Alfred E. Barnes

Alfred Edward Barnes (5 March 1892 – 11 May 1960) was an architect from Kansas City, Missouri. He was a partner with Henry F. Hoit and Edwin M. Price in the leading architectural firm of Hoit, Price and Barnes.

Alfred E. Barnes
Alfred E. Barnes portrait.jpg
BornMarch 5, 1892
Kansas City, Missouri
DiedMay 11, 1960(1960-05-11) (aged 68)
Kansas City, Missouri
NationalityAmerican
OccupationArchitect
BuildingsKansas City Power & Light Building

Life and workEdit

Alfred Edward Barnes was born on March 5, 1892 in Kansas City. He graduated from Manual Training High School in 1909, and was immediately hired as a draftsman at the firm of Howe & Hoit. Frank M. Howe died in January of that year, so the firm operated as Henry F. Hoit until January 1, 1919. That is when Barnes was made a partner along with Edwin M. Price creating the firm of Hoit, Price and Barnes. The firm designed many notable buildings in Kansas City including the Kansas City Power & Light Building, Fidelity National Bank, and the Southwestern Bell Telephone Building. He did extension studies through the Society of Beau-Arts Architects.[1]

After Hoit, Price and Barnes closed in 1941, Barnes worked as a coordinating engineer at the Lake City Army Ammunition Plant during World War II. He also worked for the Long-Bell Lumber Company for four years before retiring in 1958. Barnes died at the age of 68 on May 11, 1960.[2]

Barnes was the grandson of one of Kansas City's earliest architects, Asa Beebe Cross. Cross designed many homes on Quality Hill as well as the original Jackson County Courthouse and Union Depot. Union Depot, located in the West Bottoms, was the predecessor to Kansas City Union Station.[3]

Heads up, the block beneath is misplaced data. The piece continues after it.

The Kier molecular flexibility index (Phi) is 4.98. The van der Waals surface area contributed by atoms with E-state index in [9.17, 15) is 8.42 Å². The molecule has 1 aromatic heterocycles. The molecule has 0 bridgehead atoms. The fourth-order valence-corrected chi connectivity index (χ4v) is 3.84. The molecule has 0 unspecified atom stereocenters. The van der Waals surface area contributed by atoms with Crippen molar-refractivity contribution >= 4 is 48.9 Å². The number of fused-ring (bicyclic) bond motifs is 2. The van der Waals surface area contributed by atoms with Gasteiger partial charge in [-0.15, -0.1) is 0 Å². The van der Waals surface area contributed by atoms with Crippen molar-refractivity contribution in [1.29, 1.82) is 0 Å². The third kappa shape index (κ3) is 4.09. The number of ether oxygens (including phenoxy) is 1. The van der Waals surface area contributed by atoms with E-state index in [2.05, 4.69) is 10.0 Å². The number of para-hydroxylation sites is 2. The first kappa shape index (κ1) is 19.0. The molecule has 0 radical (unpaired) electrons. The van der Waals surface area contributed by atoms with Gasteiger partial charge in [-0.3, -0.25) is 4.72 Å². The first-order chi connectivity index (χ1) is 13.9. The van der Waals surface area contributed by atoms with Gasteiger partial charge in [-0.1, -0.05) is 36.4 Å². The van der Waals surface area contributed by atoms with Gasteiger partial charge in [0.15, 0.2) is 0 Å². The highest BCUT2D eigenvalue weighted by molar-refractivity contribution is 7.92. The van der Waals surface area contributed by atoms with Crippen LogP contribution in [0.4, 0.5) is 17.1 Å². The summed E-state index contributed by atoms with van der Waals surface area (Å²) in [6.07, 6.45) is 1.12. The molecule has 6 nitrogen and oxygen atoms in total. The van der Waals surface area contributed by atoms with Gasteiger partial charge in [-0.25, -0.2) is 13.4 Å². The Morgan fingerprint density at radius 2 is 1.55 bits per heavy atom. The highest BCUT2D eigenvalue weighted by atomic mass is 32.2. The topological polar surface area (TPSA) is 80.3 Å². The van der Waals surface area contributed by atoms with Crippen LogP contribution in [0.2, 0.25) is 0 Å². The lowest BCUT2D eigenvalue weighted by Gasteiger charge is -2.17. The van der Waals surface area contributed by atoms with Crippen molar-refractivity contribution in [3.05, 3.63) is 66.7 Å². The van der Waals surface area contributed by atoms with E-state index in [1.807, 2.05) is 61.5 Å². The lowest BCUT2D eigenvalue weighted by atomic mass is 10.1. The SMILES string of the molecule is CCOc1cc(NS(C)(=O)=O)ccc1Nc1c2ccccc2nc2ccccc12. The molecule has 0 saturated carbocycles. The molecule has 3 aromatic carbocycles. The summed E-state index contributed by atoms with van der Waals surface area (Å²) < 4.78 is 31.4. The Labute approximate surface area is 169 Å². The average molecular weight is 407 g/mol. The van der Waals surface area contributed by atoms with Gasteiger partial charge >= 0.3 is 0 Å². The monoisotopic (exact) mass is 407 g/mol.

He was president of the Kansas City chapter of the American Institute of Architects in 1936 and president of the Architectural League of Kansas City in 1925 and 1926. He was also a member of the American Society of Civil Engineers, the Society of American Military Engineers, and the Kansas City Club.[2]

Barnes was married to Clara F. Knotter on August 29, 1931. They had two daughters, Geraldine "Gerry" Claire (Conrath) and Catherine Anne (Scott). The family had an interest in historical preservation. Alfred Barnes was a member of the Native Sons of Kansas City and preserved many of the blueprints and other artifacts of Hoit, Price and Barnes. After his death, Clara donated these and other family artifacts to the State Historical Society of Missouri which created the collections of "Asa Beebe Cross (1826-1894) Papers (K0082)" and "Alfred Edward Barnes (1892-1960) Architectural Records (K0004)." The former includes a school paper titled "Biography of A.B. Cross by Gerry Claire Barnes, great granddaughter."[citation needed]

ReferencesEdit

  1. ^ Baldwin, Sara Mullin (1930). Who's Who in Kansas City 1930. Robert M. Baldwin Corporation, Hebron, Nebraska.
  2. ^ a b "Alfred Edward Barnes (Obituary)". The Kansas City Times. May 12, 1960.
  3. ^ Mitchell, Giles Carroll (1934). There is No Limit: Architecture and Sculpture in Kansas City. Brown-White Company, Kansas City.